// In an intersection everything absorbs unknown type T00 = unknown & null; // null type T01 = unknown & undefined; // undefined type T02 = unknown & null & undefined; // null & undefined (which becomes never) type T03 = unknown & string; // string type T04 = unknown & string[]; // string[] type T05 = unknown & unknown; // unknown type T06 = unknown & any; // any // In a union an unknown absorbs everything type T10 = unknown | null; // unknown type T11 = unknown | undefined; // unknown type T12 = unknown | null | undefined; // unknown type T13 = unknown | string; // unknown type T14 = unknown | string[]; // unknown type T15 = unknown | unknown; // unknown type T16 = unknown | any; // any // Type variable and unknown in union and intersection type T20<T> = T & {}; // T & {} type T21<T> = T | {}; // T | {} type T22<T> = T & unknown; // T type T23<T> = T | unknown; // unknown // unknown in conditional types type T30<T> = unknown extends T ? true : false; // Deferred type T31<T> = T extends unknown ? true : false; // Deferred (so it distributes) type T32<T> = never extends T ? true : false; // true type T33<T> = T extends never ? true : false; // Deferred // keyof unknown type T40 = keyof any; // string | number | symbol type T41 = keyof unknown; // never // Only equality operators are allowed with unknown function f10(x: unknown) { x == 5; x !== 10; x >= 0; // Error x + 1; // Error x * 2; // Error -x; // Error +x; // Error } // No property accesses, element accesses, or function calls function f11(x: unknown) { x.foo; // Error x[5]; // Error x(); // Error new x(); // Error } // typeof, instanceof, and user defined type predicates declare function isFunction(x: unknown): x is Function; function f20(x: unknown) { if (typeof x === "string" || typeof x === "number") { x; // string | number } if (x instanceof Error) { x; // Error } if (isFunction(x)) { x; // Function } } // Homomorphic mapped type over unknown type T50<T> = { [P in keyof T]: number }; type T51 = T50<any>; // { [x: string]: number } type T52 = T50<unknown>; // {} // Anything is assignable to unknown function f21<T>(pAny: any, pNever: never, pT: T) { let x: unknown; x = 123; x = "hello"; x = [1, 2, 3]; x = new Error(); x = x; x = pAny; x = pNever; x = pT; } // unknown assignable only to itself and any function f22(x: unknown) { let v1: any = x; let v2: unknown = x; let v3: object = x; // Error let v4: string = x; // Error let v5: string[] = x; // Error let v6: {} = x; // Error let v7: {} | null | undefined = x; // Error } // Type parameter 'T extends unknown' not related to object function f23<T extends unknown>(x: T) { let y: object = x; // Error } // Anything but primitive assignable to { [x: string]: unknown } function f24(x: { [x: string]: unknown }) { x = {}; x = { a: 5 }; x = [1, 2, 3]; x = 123; // Error } // Locals of type unknown always considered initialized function f25() { let x: unknown; let y = x; } // Spread of unknown causes result to be unknown function f26(x: {}, y: unknown, z: any) { let o1 = { a: 42, ...x }; // { a: number } let o2 = { a: 42, ...x, ...y }; // unknown let o3 = { a: 42, ...x, ...y, ...z }; // any } // Functions with unknown return type don't need return expressions function f27(): unknown {} // Rest type cannot be created from unknown function f28(x: unknown) { let { ...a } = x; // Error } // Class properties of type unknown don't need definite assignment class C1 { a: string; // Error b: unknown; c: any; }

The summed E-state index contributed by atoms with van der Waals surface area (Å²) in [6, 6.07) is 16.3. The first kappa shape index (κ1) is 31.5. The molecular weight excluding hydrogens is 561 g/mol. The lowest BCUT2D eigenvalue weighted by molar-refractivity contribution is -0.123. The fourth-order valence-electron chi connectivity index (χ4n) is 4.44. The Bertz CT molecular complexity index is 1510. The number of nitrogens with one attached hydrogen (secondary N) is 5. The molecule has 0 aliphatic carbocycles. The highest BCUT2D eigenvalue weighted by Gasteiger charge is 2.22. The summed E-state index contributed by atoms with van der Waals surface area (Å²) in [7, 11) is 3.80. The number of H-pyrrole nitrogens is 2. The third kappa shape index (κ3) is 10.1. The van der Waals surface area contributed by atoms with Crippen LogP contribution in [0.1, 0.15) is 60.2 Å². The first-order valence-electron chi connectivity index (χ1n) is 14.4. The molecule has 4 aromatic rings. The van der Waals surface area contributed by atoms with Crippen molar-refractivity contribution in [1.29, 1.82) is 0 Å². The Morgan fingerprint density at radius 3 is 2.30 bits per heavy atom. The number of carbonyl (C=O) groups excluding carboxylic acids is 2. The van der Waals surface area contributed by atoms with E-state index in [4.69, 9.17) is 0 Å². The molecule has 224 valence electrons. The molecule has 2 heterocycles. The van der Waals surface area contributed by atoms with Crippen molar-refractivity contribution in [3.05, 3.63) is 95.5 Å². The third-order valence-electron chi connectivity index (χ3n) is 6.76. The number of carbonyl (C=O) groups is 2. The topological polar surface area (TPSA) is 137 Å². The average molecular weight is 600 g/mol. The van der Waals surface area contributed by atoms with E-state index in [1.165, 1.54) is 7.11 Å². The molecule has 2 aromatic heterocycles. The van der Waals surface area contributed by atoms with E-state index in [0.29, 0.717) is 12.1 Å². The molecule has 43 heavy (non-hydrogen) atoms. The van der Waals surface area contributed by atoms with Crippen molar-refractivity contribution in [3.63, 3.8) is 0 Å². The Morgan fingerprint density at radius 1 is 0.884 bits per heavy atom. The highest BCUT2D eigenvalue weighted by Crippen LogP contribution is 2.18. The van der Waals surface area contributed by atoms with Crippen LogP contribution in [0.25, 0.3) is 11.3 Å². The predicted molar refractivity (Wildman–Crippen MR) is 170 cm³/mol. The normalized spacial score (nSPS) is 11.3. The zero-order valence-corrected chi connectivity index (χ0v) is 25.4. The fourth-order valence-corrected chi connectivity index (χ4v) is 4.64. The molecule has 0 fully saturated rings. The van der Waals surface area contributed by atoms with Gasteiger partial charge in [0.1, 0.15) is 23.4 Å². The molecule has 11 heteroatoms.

Support for defaultProps in JSX

TypeScript 2.9 and earlier didn’t leverage React defaultProps declarations inside JSX components. Users would often have to declare properties optional and use non-null assertions inside of render, or they’d use type-assertions to fix up the type of the component before exporting it.

TypeScript 3.0 adds support for a new type alias in the JSX namespace called LibraryManagedAttributes. This helper type defines a transformation on the component’s Props type, before using to check a JSX expression targeting it; thus allowing customization like: how conflicts between provided props and inferred props are handled, how inferences are mapped, how optionality is handled, and how inferences from differing places should be combined.

In short using this general type, we can model React’s specific behavior for things like defaultProps and, to some extent, propTypes.

export interface Props { name: string; } export class Greet extends React.Component<Props> { render() { const { name } = this.props; return <div>Hello {name.toUpperCase()}!</div>; } static defaultProps = { name: "world" }; } // Type-checks! No type assertions needed! let el = <Greet />;


Explicit types on defaultProps

The default-ed properties are inferred from the defaultProps property type. If an explicit type annotation is added, e.g. static defaultProps: Partial<Props>; the compiler will not be able to identify which properties have defaults (since the type of defaultProps include all properties of Props).

Use static defaultProps: Pick<Props, "name">; as an explicit type annotation instead, or do not add a type annotation as done in the example above.

For function components (formerly known as SFCs) use ES2015 default initializers:

function Greet({ name = "world" }: Props) { return <div>Hello {name.toUpperCase()}!</div>; }

Changes to @types/React

Corresponding changes to add LibraryManagedAttributes definition to the JSX namespace in @types/React are still needed. Keep in mind that there are some limitations.

/// <reference lib="..." /> reference directives

TypeScript adds a new triple-slash-reference directive (/// <reference lib="name" />), allowing a file to explicitly include an existing built-in lib file.

Built-in lib files are referenced in the same fashion as the "lib" compiler option in tsconfig.json (e.g. use lib="es2015" and not lib="lib.es2015.d.ts", etc.).

For declaration file authors who relay on built-in types, e.g. DOM APIs or built-in JS run-time constructors like Symbol or Iterable, triple-slash-reference lib directives are the recommended. Previously these .d.ts files had to add forward/duplicate declarations of such types.


Using /// <reference lib="es2017.string" /> to one of the files in a compilation is equivalent to compiling with --lib es2017.string.

/// <reference lib="es2017.string" /> "foo".padStart(4);

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Last updated: Jan 19, 2021